Before the end of June, Apple announced that its long-standing design lead, Jony Ive, was on the way out. As a result, there was some shuffling done to the design team, including Jeff Williams (Apple’s Chief Operating Officer) taking up the reigns to lead the charge.

Evans Hankey, vice president of Industrial Design, and Alan Dye, vice president of Human Interface Design, will be answering directly to Williams from here on out. With these changes in place, questions have obviously surfaced about what Apple’s new devices will look like, especially compared to what came before. Can Williams, and the team assembled to help out, really make a lasting impression in the way that Ive has done?

That question can’t be answered now, but we do have a hint at just how long Williams himself has been involved with design and major feature decisions for devices, including the Apple Watch. According to a new report from The Wall Street Journal, Williams was an integral part of adding cellular connectivity to the Apple Watch.

But, perhaps even more important than that, Williams was also reportedly a major driving force in Apple’s smartwatch adding more health features, which has obviously become one of the Apple Watch’s most important elements.

However, while all of that may be true (which could be supported by Apple, with Williams’s official biography stating he “led the development of Apple Watch in close collaboration with the design team”), another source told the publication that Williams “sees where we are, not where we need to be in years to come”.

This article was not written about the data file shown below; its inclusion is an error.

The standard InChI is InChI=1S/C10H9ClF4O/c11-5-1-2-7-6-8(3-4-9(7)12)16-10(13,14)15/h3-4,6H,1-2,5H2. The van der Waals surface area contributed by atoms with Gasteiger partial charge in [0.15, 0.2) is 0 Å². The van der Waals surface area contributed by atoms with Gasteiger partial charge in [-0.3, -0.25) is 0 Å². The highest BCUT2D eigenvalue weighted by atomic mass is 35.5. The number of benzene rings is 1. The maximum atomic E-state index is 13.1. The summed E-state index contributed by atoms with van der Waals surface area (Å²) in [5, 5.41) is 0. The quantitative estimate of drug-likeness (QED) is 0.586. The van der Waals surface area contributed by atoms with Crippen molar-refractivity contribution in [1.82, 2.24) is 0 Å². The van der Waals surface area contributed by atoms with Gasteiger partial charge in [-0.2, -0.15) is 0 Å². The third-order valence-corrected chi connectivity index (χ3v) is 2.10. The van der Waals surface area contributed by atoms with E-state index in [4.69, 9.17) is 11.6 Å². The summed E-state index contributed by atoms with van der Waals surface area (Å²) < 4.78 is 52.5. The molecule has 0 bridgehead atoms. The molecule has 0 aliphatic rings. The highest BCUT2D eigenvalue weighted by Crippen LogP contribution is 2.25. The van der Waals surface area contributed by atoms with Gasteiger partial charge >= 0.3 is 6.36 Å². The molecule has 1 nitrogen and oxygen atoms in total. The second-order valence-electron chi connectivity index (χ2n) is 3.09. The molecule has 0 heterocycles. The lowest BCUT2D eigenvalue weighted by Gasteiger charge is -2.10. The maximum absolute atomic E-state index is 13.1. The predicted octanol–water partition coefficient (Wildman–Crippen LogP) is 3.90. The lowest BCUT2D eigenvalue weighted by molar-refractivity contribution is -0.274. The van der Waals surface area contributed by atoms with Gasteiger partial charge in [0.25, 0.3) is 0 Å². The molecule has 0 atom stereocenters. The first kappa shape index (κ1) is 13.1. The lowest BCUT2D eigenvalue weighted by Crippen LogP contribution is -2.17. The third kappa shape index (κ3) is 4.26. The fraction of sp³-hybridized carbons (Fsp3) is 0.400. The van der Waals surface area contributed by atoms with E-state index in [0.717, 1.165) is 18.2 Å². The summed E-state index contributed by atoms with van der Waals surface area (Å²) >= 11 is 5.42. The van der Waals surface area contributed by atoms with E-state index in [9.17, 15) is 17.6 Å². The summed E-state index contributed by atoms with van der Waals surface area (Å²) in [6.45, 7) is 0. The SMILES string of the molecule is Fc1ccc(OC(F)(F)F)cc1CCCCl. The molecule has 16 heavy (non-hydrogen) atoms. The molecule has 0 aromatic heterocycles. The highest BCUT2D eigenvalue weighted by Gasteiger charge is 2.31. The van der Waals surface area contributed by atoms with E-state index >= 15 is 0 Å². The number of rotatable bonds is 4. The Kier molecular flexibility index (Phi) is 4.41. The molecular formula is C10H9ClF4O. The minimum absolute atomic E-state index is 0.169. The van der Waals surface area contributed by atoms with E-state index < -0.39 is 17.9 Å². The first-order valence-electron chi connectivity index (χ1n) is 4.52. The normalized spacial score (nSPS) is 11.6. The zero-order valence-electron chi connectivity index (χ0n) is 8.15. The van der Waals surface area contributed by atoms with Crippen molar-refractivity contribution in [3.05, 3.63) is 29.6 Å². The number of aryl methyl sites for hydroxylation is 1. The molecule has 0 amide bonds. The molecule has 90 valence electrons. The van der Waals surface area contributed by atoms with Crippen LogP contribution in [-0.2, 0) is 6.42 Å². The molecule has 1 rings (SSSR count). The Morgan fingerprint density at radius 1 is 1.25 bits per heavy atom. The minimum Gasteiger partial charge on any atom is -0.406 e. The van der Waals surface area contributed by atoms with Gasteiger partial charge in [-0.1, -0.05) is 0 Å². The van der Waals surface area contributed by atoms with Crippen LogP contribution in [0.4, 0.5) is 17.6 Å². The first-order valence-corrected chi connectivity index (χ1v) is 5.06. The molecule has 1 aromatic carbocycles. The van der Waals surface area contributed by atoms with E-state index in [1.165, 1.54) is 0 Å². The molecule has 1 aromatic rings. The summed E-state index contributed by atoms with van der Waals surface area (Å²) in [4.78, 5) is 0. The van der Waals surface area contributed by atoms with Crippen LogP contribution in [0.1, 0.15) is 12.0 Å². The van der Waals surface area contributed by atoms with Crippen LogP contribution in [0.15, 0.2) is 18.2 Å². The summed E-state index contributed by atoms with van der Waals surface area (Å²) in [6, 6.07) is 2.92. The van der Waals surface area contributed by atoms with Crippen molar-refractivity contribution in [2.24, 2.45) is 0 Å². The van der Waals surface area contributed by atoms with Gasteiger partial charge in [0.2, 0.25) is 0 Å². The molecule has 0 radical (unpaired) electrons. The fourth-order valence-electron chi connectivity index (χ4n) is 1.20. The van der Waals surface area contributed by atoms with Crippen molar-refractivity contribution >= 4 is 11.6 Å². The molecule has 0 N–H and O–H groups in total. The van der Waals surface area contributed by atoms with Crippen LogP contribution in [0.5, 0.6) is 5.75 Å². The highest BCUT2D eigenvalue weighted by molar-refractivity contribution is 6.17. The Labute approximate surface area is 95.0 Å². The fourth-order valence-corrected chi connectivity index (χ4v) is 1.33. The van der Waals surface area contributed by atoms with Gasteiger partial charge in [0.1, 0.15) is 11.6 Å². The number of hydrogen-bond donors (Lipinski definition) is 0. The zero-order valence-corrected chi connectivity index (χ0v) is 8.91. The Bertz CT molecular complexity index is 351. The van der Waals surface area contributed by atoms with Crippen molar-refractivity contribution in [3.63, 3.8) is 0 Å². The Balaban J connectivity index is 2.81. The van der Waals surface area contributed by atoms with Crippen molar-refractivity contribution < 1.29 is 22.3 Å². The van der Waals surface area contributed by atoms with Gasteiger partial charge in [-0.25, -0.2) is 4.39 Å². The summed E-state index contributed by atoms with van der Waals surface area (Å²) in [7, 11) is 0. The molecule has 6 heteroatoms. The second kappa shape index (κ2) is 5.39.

The original report states that Apple is “in need of a new hit”, and there is certainly a lot of speculation in general about whether or not Apple’s new design lead can make that happen. And while Williams may not have designed the Apple Watch itself, there is no denying that including cellular connectivity and leaning more into health features has helped catapult the wearable even further ahead of the competition.

(One could also argue that these specific elements were inevitable anyway, which could further support the anonymous source’s statement that Williams sees more of the now, rather than what’s coming next.)

The other way to look at this is that Williams really is just on overwatch duty, and Apple is really injecting new blood into the design of its products moving forward with the aforementioned Hankey and Dye carrying the weight of Apple’s future designs on their shoulders. If that is indeed the case, Williams offering up features that can help the Apple Watch stand out, and be even more helpful to owners, is definitely not a bad thing.

Ive is set to leave Apple later this year as he launches his own design firm. In a separate report after Apple’s announcement, the WSJ said that Ive’s departure started way back in 2015, after the launch of the first Apple Watch. However, Apple’s CEO, Tim Cook, has come forward and said that report from the publication is “absurd” and said the details of the report don’t line up with “reality”.

As far as design is concerned, which is obviously one of the biggest elements of Apple’s business, the next few years are going to be very interesting. The full report is certainly worth checking out.

What do you think? Will Williams be able to keep Apple’s ship sailing in the right direction?